Monday, September 30, 2013

A Noble Groom by Jody Hedlund -- OPTIONAL

Hedlund, Jody A Noble Groom, 369 pgs. Bethany House Publishers, 2013. $15. Content: PG-13.

German Pioneer Annalisa Werner finds herself widowed, pregnant, and destitute in the 1881 Michigan wilderness. If she doesn't work her land, she'll lose her homestead, but the feat is impossible without a husband, so her father writes to his brother in Europe, requesting a match for Annalissa. In the meantime, she's stuck with Carl, a stranger who seems, well, a lot more noble than he claims.

Rich, entitled Carl von Reichert will soon face execution for a crime he did not commit. But Annalisa's uncle saves him on one condition: he will travel across the ocean to America, a land of peasants, and help Annalisa work her homestead until her real husband arrives. While noble-born Carl has his misgivings -- after all, what does he know about the backbreaking work of farming? -- it's his only choice. Tough as his new existence is, however, it has unexpected perks. Not only is the exhausting and stressful life of a farmer intensely rewarding, but he's beginning to fall in love with Annalisa. Too bad she's totally inappropriate. After all, she's poor, uneducated, and far from the noble bride his father would have approved of. Not to mention she's promised to another man. Of course, Carl's not perfect either. He's got a secret so huge that if Annalisa discovers it she'll never choose him over the stranger to whom she's promised.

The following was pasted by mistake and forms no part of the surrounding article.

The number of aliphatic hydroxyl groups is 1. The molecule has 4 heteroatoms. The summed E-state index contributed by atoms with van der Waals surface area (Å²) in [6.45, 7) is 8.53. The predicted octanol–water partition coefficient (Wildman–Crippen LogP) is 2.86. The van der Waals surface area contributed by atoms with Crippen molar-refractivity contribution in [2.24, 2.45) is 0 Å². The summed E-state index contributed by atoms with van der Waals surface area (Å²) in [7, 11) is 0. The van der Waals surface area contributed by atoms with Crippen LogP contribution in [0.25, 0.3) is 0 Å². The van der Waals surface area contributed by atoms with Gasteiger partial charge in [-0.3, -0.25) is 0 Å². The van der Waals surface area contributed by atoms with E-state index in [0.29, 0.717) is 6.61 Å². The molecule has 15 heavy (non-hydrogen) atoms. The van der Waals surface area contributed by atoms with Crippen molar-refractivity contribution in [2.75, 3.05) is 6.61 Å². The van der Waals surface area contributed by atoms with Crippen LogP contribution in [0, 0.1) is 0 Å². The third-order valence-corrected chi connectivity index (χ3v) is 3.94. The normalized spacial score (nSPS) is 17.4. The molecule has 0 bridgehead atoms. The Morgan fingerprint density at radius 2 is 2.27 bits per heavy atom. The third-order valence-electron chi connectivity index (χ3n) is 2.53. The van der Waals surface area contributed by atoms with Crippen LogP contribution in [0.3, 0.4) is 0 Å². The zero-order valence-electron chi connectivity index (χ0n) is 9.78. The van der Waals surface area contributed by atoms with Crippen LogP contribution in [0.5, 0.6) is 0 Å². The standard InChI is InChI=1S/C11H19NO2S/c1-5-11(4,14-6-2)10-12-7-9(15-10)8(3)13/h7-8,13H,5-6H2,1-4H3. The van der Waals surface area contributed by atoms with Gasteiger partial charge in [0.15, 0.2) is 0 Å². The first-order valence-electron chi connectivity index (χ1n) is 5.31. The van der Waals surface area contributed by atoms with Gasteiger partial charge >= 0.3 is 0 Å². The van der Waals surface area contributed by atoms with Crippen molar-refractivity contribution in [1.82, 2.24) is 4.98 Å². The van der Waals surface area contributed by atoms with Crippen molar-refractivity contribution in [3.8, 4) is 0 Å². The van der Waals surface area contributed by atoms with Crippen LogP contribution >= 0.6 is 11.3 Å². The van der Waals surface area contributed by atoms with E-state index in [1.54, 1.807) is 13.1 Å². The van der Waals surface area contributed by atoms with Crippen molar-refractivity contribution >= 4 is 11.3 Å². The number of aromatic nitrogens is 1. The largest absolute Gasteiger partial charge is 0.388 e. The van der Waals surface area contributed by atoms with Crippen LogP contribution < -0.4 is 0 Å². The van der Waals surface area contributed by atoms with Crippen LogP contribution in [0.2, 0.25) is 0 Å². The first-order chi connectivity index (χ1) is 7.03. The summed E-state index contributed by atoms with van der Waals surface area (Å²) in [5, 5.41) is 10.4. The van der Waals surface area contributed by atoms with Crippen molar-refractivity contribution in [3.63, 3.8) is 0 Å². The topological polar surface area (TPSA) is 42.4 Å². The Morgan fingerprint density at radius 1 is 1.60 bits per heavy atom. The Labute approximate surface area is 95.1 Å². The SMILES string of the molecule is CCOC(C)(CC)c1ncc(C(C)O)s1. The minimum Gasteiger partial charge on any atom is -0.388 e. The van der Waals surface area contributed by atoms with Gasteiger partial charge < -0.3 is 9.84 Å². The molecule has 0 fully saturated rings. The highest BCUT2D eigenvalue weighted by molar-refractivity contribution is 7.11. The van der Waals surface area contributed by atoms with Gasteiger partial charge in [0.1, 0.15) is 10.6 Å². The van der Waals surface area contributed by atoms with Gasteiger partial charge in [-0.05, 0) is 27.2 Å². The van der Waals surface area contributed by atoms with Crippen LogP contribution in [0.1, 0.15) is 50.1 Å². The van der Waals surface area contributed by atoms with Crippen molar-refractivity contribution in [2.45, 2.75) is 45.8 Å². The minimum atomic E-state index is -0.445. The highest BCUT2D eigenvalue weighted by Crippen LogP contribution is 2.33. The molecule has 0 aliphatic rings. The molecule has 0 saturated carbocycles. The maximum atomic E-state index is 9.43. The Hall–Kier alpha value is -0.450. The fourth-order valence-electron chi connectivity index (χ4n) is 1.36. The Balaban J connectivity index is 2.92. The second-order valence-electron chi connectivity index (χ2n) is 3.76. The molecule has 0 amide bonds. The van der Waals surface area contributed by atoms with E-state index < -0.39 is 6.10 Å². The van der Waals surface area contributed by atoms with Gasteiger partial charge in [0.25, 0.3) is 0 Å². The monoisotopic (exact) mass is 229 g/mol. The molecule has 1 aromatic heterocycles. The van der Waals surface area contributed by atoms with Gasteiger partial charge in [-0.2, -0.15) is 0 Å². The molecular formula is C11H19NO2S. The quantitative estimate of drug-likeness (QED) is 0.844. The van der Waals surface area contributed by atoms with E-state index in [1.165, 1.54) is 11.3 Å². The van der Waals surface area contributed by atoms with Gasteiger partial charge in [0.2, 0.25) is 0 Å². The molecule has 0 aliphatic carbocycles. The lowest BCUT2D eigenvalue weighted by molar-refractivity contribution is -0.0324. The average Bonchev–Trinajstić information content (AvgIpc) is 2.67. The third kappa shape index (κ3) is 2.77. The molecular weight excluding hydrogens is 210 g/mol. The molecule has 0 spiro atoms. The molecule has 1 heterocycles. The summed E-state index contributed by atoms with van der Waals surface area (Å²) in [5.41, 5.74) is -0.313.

Although written for an adult audience, the voice, language, and characters in this inspirational would be approachable for a number of teens, especially those who are ready to move toward adult novels but aren't mature enough for the more risqué scenes in many books. There are some references to bedroom happenings, but the constraints of the inspirational genre mean such incidents occur behind closed doors and are limited to married couples. The romance is sweet, respectful, and well-developed, and Hedlund did an admirable job of making the poor immigrant settlers' experiences come to life. Giant swaths of introspection -- especially with the main characters asking themselves question after question -- lend the book a melodramatic feel in some spots and seem to push readers toward particular conclusions instead of letting them arrive there on their own. Still, the characters' reactions do deepen the emotional resonance, and the quick pacing and action-packed plot outweigh the excessive ruminating. The religious element does come into play, although it is not preachy and seems fitting for the time period and backgrounds of the characters.

HS, Adult -- OPTIONAL. Reviewed by: Caryn

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